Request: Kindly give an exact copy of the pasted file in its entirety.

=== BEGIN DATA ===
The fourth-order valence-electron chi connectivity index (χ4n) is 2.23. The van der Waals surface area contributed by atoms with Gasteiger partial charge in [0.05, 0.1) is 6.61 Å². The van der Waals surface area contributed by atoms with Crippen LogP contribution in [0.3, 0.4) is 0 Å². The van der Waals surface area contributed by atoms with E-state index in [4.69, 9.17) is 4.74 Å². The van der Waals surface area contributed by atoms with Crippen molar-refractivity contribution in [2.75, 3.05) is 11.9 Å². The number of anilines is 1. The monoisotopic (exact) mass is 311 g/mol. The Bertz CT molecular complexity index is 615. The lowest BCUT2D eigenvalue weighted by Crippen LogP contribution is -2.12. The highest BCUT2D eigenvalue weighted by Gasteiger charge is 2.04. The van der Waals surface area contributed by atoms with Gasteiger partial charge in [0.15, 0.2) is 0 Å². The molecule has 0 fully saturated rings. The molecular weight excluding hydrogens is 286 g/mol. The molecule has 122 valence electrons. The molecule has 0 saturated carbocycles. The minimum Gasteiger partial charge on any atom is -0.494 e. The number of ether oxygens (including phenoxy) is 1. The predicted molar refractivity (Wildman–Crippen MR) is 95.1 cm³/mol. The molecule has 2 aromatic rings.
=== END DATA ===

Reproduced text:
The fourth-order valence-electron chi connectivity index (χ4n) is 2.23. The van der Waals surface area contributed by atoms with Gasteiger partial charge in [0.05, 0.1) is 6.61 Å². The van der Waals surface area contributed by atoms with Crippen LogP contribution in [0.3, 0.4) is 0 Å². The van der Waals surface area contributed by atoms with E-state index in [4.69, 9.17) is 4.74 Å². The van der Waals surface area contributed by atoms with Crippen molar-refractivity contribution in [2.75, 3.05) is 11.9 Å². The number of anilines is 1. The monoisotopic (exact) mass is 311 g/mol. The Bertz CT molecular complexity index is 615. The lowest BCUT2D eigenvalue weighted by Crippen LogP contribution is -2.12. The highest BCUT2D eigenvalue weighted by Gasteiger charge is 2.04. The van der Waals surface area contributed by atoms with Gasteiger partial charge in [0.15, 0.2) is 0 Å². The molecule has 0 fully saturated rings. The molecular weight excluding hydrogens is 286 g/mol. The molecule has 122 valence electrons. The molecule has 0 saturated carbocycles. The minimum Gasteiger partial charge on any atom is -0.494 e. The number of ether oxygens (including phenoxy) is 1. The predicted molar refractivity (Wildman–Crippen MR) is 95.1 cm³/mol. The molecule has 2 aromatic rings.